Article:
Thursday, February 7, 2008

'Snow Use: PolyChromatic Geology (2-phase Geothermal Contrasts)

Sullivan's Knoll is a young (10k + years) Cone and Crater (breached), which sits atop or near Ivin's Knoll of 100k+ years basalt flow.

Snow on the Slopes!
A white covering on the ground surface allows an inspection of possible warm spots near WA County’s dormant volcanoes. After watching Mt. Baker (an active vent for the San Juan de Fuca subduction there) to the north of my Snowbird home in Washington State, I realized that there was a method of finding geothermally warm patches of earth independent of using expensive equipment. Every summer, I notice that there is a large area which always darkens before the rest of the mountain. The recent snow in WA County allows a similar test of Sullivan Knoll near my winter residence.

Sullivan’s Knoll is a Crater and Dome which has an age indicated by Erosion of ~ 10k years+. Cracks in driveways oriented towards the present crater and de-gasification is occurring increasingly (possibly due to leveling on the flanks by present developers).

Sullivan's Knoll appears considerably different after a snowstorm- we're searching for a warm spot (I haven't found one)!

The craters and domes in the City of Hurricane are not active, and Utah Geology Survey measurements indicate an age generally in excess of 100k years. However, dating may not be used for young ash and porous ejected rock. In this case, radioactivity used for the measurements from Argon gas is unreliable. Erosion is one method of approximating the ages, and that is the source of the 10k year for the youngest cone. After observing old cones and craters in AZ, HI, NM, and WA, I find that one can estimate the age of last eruption by looking at crater erosion, allowing for the climate of the region.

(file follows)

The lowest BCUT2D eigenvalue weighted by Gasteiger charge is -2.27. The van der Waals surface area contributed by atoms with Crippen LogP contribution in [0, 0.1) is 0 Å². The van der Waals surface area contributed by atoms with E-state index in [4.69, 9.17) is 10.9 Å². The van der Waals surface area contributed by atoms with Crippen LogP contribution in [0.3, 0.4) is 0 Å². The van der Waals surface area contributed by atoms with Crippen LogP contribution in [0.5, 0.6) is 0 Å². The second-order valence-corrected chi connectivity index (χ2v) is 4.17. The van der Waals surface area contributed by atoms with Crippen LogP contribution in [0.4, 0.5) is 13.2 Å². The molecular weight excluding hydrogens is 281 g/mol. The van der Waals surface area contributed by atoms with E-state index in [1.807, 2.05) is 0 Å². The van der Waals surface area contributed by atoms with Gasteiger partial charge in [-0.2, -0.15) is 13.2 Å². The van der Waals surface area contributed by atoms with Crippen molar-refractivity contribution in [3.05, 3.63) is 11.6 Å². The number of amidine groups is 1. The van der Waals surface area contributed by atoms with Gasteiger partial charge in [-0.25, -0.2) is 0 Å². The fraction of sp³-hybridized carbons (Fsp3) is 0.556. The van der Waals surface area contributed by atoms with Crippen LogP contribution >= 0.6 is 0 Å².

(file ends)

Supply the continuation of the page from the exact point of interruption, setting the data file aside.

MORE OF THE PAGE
Hurricane West Crater is older than Sullivan’s Knoll (100k+ compared to 10k+ years), but SK base rests on a previous basalt emission from Ivin’s Knoll which is somewhat older than HWC.

This Crater may be accessed across "Turtle Preserve" lands just north of 600 N, near Gould's Wash.